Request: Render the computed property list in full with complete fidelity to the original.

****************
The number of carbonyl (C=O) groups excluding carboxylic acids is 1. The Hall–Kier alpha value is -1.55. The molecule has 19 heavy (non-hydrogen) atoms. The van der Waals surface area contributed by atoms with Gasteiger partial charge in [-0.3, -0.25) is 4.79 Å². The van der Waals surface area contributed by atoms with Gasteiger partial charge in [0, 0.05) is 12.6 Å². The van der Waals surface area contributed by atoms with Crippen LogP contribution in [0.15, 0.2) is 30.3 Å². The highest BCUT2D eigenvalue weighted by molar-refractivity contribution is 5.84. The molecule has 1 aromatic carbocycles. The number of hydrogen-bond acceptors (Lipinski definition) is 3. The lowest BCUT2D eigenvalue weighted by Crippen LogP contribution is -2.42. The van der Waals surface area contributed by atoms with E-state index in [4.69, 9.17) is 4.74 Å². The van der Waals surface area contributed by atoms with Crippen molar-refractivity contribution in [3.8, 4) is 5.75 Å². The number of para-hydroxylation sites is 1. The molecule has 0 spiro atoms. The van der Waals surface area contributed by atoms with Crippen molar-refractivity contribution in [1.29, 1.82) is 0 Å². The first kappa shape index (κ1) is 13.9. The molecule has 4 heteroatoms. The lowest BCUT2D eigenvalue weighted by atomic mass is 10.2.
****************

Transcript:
The number of carbonyl (C=O) groups excluding carboxylic acids is 1. The Hall–Kier alpha value is -1.55. The molecule has 19 heavy (non-hydrogen) atoms. The van der Waals surface area contributed by atoms with Gasteiger partial charge in [-0.3, -0.25) is 4.79 Å². The van der Waals surface area contributed by atoms with Gasteiger partial charge in [0, 0.05) is 12.6 Å². The van der Waals surface area contributed by atoms with Crippen LogP contribution in [0.15, 0.2) is 30.3 Å². The highest BCUT2D eigenvalue weighted by molar-refractivity contribution is 5.84. The molecule has 1 aromatic carbocycles. The number of hydrogen-bond acceptors (Lipinski definition) is 3. The lowest BCUT2D eigenvalue weighted by Crippen LogP contribution is -2.42. The van der Waals surface area contributed by atoms with E-state index in [4.69, 9.17) is 4.74 Å². The van der Waals surface area contributed by atoms with Crippen molar-refractivity contribution in [3.8, 4) is 5.75 Å². The number of para-hydroxylation sites is 1. The molecule has 0 spiro atoms. The van der Waals surface area contributed by atoms with Crippen molar-refractivity contribution in [1.29, 1.82) is 0 Å². The first kappa shape index (κ1) is 13.9. The molecule has 4 heteroatoms. The lowest BCUT2D eigenvalue weighted by atomic mass is 10.2.